Gambling is a common pastime, but one that can be addictive. Four in five Americans say they have gambled at some point, and for around two million, the habit becomes a serious problem. It can be hard to know when gambling is out of control, especially as it often involves hiding evidence and lying to family and friends.
Gambling involves risking something of value on a random event with the hope of winning a prize. This can be as simple as betting on a football team or buying a scratchcard, but is also found in video games where it’s called ‘grinding’. The gambler invests time and money into the game and hopes to get a good return. In many cases, this is not achieved and the player will experience a loss. This can be psychologically devastating and lead to a variety of other problems.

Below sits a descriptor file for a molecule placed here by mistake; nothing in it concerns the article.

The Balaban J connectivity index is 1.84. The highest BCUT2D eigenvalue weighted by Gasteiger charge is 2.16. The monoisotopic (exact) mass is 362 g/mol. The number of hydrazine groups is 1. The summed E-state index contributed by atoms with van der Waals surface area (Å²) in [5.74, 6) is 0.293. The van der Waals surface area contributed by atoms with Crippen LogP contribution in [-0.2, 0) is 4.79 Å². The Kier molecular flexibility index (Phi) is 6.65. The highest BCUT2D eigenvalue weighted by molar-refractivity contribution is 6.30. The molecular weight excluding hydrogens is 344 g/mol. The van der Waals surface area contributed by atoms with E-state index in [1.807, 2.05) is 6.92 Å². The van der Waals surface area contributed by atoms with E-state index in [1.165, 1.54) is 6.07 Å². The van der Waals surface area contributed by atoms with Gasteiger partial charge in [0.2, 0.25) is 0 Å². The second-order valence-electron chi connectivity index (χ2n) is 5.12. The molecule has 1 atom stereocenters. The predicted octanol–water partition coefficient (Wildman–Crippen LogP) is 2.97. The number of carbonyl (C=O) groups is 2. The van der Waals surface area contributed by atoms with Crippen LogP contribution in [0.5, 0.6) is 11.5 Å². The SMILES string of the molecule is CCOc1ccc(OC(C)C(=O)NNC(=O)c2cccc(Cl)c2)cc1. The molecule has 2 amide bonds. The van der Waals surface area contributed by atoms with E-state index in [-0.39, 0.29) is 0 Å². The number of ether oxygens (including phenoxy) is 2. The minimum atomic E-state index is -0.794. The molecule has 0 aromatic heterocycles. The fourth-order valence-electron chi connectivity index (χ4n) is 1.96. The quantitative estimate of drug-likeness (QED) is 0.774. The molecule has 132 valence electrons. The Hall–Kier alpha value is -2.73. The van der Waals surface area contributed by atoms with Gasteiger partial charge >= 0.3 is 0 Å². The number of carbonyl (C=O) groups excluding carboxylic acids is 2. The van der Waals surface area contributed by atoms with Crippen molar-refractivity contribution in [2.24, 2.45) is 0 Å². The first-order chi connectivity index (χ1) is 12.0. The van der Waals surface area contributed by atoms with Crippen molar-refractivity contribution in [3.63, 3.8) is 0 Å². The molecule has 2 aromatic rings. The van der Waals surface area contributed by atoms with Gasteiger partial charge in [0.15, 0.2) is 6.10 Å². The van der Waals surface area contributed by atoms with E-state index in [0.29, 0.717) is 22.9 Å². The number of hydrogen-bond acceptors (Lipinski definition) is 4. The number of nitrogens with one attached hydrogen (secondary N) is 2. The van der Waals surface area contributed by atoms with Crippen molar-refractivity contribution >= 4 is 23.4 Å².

The psychiatric community has historically viewed pathological gambling as a compulsion rather than an addiction, and until recently it was listed in the Diagnostic and Statistical Manual of Mental Disorders (DSM) under impulse control disorders alongside other impulsive behaviours such as kleptomania and pyromania. However, in what has been hailed as a landmark decision, the American Psychiatric Association decided to move pathological gambling into the addictions chapter of DSM-5. This change reflects a new understanding of how gambling is addictive and the biology behind it. Cognitive behavioural therapy (CBT) can help someone with a gambling addiction by looking at their beliefs about betting. These can include the belief that they are more likely to win than they really are, and that certain rituals can bring them luck.